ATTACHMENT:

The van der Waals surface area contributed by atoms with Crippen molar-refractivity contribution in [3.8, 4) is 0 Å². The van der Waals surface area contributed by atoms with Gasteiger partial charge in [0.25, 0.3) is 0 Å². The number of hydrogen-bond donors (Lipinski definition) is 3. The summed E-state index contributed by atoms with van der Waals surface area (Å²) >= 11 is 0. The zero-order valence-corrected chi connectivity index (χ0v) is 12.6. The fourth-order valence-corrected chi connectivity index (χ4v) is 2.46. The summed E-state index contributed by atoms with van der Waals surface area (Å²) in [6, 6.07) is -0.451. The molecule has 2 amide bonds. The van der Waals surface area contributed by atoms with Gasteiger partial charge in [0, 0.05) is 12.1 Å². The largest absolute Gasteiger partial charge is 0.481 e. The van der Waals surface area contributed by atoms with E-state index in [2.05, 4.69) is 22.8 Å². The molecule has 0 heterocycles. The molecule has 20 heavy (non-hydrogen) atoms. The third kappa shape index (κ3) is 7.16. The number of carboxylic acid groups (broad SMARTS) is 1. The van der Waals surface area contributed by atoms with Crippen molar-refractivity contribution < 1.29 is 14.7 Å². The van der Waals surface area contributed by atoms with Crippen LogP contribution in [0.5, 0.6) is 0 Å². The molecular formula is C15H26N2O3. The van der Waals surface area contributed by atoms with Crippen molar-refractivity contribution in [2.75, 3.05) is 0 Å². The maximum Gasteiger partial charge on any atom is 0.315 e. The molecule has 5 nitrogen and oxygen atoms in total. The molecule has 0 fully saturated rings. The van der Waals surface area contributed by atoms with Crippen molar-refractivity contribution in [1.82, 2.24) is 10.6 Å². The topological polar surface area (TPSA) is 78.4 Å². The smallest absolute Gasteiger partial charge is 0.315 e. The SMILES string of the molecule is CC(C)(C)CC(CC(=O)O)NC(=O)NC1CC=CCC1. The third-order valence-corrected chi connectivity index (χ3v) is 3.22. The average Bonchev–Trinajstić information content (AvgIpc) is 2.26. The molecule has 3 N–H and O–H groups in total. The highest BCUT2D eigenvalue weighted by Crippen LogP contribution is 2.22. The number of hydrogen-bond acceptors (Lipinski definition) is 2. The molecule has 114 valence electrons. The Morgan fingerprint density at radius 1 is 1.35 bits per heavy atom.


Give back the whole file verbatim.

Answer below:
The van der Waals surface area contributed by atoms with Crippen molar-refractivity contribution in [3.8, 4) is 0 Å². The van der Waals surface area contributed by atoms with Gasteiger partial charge in [0.25, 0.3) is 0 Å². The number of hydrogen-bond donors (Lipinski definition) is 3. The summed E-state index contributed by atoms with van der Waals surface area (Å²) >= 11 is 0. The zero-order valence-corrected chi connectivity index (χ0v) is 12.6. The fourth-order valence-corrected chi connectivity index (χ4v) is 2.46. The summed E-state index contributed by atoms with van der Waals surface area (Å²) in [6, 6.07) is -0.451. The molecule has 2 amide bonds. The van der Waals surface area contributed by atoms with Gasteiger partial charge in [0, 0.05) is 12.1 Å². The largest absolute Gasteiger partial charge is 0.481 e. The van der Waals surface area contributed by atoms with E-state index in [2.05, 4.69) is 22.8 Å². The molecule has 0 heterocycles. The molecule has 20 heavy (non-hydrogen) atoms. The third kappa shape index (κ3) is 7.16. The number of carboxylic acid groups (broad SMARTS) is 1. The van der Waals surface area contributed by atoms with Crippen molar-refractivity contribution < 1.29 is 14.7 Å². The van der Waals surface area contributed by atoms with Crippen LogP contribution in [0.5, 0.6) is 0 Å². The molecular formula is C15H26N2O3. The van der Waals surface area contributed by atoms with Crippen molar-refractivity contribution in [2.75, 3.05) is 0 Å². The maximum Gasteiger partial charge on any atom is 0.315 e. The molecule has 5 nitrogen and oxygen atoms in total. The molecule has 0 fully saturated rings. The van der Waals surface area contributed by atoms with Crippen molar-refractivity contribution in [1.82, 2.24) is 10.6 Å². The topological polar surface area (TPSA) is 78.4 Å². The smallest absolute Gasteiger partial charge is 0.315 e. The SMILES string of the molecule is CC(C)(C)CC(CC(=O)O)NC(=O)NC1CC=CCC1. The third-order valence-corrected chi connectivity index (χ3v) is 3.22. The average Bonchev–Trinajstić information content (AvgIpc) is 2.26. The molecule has 3 N–H and O–H groups in total. The highest BCUT2D eigenvalue weighted by Crippen LogP contribution is 2.22. The number of hydrogen-bond acceptors (Lipinski definition) is 2. The molecule has 114 valence electrons. The Morgan fingerprint density at radius 1 is 1.35 bits per heavy atom.